Royal Mail Group Ltd v Efobi  UKSC 33
David Flood, led by David Reade QC for the Respondent Royal Mail Group Ltd, has provided initial comments on the judgment in the Supreme Court Case of Royal Mail group Ltd v Efobi  UKSC 33.
“In Royal Mail Group Ltd v Efobi the primary issue for the Supreme Court was whether the new wording of Section 136 of the EqA 2010 changed the existing law that required the claimant in a discrimination case to prove, on the balance of probabilities, facts from which, in the absence of any other explanation, the employment tribunal could infer an unlawful act of discrimination.
Although there had been no talk of a change in the law before the EqA 2010, the EAT in Mr Efobi’s appeal pointed out that S.136, unlike the statutes and regulations it replaced, made no mention of the Claimant having to prove facts. It simply said, “where there are facts”. The EAT allowed Mr Efobi’s appeal, because, inter alia, in assuming the new law was the same as the old law, the Tribunal had erred, on a literal reading of Section 136, in requiring the Claimant to prove anything.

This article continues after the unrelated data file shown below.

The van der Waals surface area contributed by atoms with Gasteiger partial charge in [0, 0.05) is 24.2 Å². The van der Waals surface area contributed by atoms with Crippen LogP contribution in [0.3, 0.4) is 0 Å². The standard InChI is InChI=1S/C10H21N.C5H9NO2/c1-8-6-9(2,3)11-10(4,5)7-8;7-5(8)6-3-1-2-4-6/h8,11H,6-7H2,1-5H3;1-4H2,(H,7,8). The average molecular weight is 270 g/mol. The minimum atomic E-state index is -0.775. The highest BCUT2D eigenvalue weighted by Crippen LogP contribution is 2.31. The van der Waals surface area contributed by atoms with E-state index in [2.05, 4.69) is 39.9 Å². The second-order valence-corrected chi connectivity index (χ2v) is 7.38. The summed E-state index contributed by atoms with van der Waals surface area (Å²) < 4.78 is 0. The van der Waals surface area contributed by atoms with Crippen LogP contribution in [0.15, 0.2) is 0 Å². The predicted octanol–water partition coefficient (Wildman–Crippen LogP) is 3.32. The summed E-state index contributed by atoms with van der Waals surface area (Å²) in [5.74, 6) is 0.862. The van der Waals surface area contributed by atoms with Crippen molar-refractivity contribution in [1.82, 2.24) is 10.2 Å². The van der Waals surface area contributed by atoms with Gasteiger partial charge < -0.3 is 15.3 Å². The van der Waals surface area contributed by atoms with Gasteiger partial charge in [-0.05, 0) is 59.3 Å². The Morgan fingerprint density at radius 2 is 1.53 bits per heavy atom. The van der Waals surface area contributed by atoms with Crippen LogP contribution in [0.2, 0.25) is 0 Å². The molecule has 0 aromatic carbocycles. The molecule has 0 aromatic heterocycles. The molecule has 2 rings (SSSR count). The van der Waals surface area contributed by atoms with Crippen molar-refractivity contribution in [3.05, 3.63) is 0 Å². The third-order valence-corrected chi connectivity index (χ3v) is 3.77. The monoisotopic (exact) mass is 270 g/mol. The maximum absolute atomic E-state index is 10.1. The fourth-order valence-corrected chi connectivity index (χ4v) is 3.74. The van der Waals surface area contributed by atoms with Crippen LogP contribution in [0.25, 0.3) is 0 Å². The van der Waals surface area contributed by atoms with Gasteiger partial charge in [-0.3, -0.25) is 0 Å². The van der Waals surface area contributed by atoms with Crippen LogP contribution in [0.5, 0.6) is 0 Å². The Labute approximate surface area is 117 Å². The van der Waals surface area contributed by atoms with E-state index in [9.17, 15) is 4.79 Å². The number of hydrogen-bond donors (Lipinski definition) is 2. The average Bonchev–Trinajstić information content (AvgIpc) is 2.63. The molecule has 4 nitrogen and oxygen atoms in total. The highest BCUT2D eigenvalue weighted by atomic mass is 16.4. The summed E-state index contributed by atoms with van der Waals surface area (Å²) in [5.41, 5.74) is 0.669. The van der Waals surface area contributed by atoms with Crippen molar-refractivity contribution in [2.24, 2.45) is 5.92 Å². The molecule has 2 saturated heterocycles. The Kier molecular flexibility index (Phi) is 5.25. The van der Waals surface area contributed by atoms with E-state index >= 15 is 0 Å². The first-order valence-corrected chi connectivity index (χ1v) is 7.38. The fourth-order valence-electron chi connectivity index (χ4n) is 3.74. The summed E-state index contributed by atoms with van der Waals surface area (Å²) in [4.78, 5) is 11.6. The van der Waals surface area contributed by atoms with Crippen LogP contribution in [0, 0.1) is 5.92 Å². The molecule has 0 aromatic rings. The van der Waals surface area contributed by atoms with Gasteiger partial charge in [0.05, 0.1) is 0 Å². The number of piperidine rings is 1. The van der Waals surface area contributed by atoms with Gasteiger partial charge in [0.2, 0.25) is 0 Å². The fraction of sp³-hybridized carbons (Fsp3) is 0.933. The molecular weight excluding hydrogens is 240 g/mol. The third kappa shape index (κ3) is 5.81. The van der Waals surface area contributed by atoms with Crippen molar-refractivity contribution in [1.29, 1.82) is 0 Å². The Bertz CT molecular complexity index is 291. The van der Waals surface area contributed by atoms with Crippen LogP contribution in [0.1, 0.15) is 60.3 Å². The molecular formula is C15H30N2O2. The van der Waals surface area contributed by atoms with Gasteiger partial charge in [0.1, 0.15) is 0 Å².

In dismissing the Appeal, the Supreme Court rejected Mr Efobi’s argument that the change of wording in S.136 EqA changed the law. They observed that even if there were no burden on a Claimant to prove facts, a claimant would still have to call evidence to prove any fact which he contended was true, and a tribunal would only find it as such if it preferred his evidence to the evidence of the respondent. There would still be a burden. They concluded that the change in the wording merely reflected the cases before the Equality Act 2010 that had concluded that all evidence, not just that from the Claimant, should be considered when establishing whether there were primary facts from which an inference could be drawn. The new section reflected the clarified old law, it did not change it.”
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Link to transcript: https://www.supremecourt.uk/cases/docs/uksc-2019-0068-judgment.pdf